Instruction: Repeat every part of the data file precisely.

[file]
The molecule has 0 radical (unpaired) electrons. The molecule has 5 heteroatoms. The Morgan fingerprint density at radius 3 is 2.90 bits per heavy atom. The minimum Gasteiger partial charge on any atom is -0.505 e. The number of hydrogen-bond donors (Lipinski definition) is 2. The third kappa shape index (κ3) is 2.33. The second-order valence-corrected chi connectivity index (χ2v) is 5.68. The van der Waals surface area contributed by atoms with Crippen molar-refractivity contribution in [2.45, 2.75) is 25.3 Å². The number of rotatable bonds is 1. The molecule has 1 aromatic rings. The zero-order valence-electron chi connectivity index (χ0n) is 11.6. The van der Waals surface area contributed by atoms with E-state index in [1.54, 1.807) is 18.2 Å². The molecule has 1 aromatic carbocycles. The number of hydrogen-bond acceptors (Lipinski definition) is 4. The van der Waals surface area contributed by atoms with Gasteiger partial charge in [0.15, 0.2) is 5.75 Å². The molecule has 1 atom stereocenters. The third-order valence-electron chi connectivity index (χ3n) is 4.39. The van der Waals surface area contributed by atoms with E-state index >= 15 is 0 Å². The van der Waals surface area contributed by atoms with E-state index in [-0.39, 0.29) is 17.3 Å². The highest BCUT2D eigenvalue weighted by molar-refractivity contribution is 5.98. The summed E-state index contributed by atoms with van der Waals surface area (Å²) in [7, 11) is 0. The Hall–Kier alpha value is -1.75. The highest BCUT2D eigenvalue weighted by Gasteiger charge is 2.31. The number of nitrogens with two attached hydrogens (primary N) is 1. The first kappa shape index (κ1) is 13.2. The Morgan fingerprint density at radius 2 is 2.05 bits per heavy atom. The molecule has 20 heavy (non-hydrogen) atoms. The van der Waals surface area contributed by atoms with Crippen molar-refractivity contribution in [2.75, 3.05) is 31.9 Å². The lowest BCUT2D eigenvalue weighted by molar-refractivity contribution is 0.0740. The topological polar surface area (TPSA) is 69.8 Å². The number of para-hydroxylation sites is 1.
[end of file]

The molecule has 0 radical (unpaired) electrons. The molecule has 5 heteroatoms. The Morgan fingerprint density at radius 3 is 2.90 bits per heavy atom. The minimum Gasteiger partial charge on any atom is -0.505 e. The number of hydrogen-bond donors (Lipinski definition) is 2. The third kappa shape index (κ3) is 2.33. The second-order valence-corrected chi connectivity index (χ2v) is 5.68. The van der Waals surface area contributed by atoms with Crippen molar-refractivity contribution in [2.45, 2.75) is 25.3 Å². The number of rotatable bonds is 1. The molecule has 1 aromatic rings. The zero-order valence-electron chi connectivity index (χ0n) is 11.6. The van der Waals surface area contributed by atoms with E-state index in [1.54, 1.807) is 18.2 Å². The molecule has 1 aromatic carbocycles. The number of hydrogen-bond acceptors (Lipinski definition) is 4. The van der Waals surface area contributed by atoms with Gasteiger partial charge in [0.15, 0.2) is 5.75 Å². The molecule has 1 atom stereocenters. The third-order valence-electron chi connectivity index (χ3n) is 4.39. The van der Waals surface area contributed by atoms with E-state index >= 15 is 0 Å². The van der Waals surface area contributed by atoms with E-state index in [-0.39, 0.29) is 17.3 Å². The highest BCUT2D eigenvalue weighted by molar-refractivity contribution is 5.98. The summed E-state index contributed by atoms with van der Waals surface area (Å²) in [7, 11) is 0. The Hall–Kier alpha value is -1.75. The highest BCUT2D eigenvalue weighted by Gasteiger charge is 2.31. The number of nitrogens with two attached hydrogens (primary N) is 1. The first kappa shape index (κ1) is 13.2. The Morgan fingerprint density at radius 2 is 2.05 bits per heavy atom. The molecule has 20 heavy (non-hydrogen) atoms. The van der Waals surface area contributed by atoms with Crippen molar-refractivity contribution in [2.75, 3.05) is 31.9 Å². The lowest BCUT2D eigenvalue weighted by molar-refractivity contribution is 0.0740. The topological polar surface area (TPSA) is 69.8 Å². The number of para-hydroxylation sites is 1.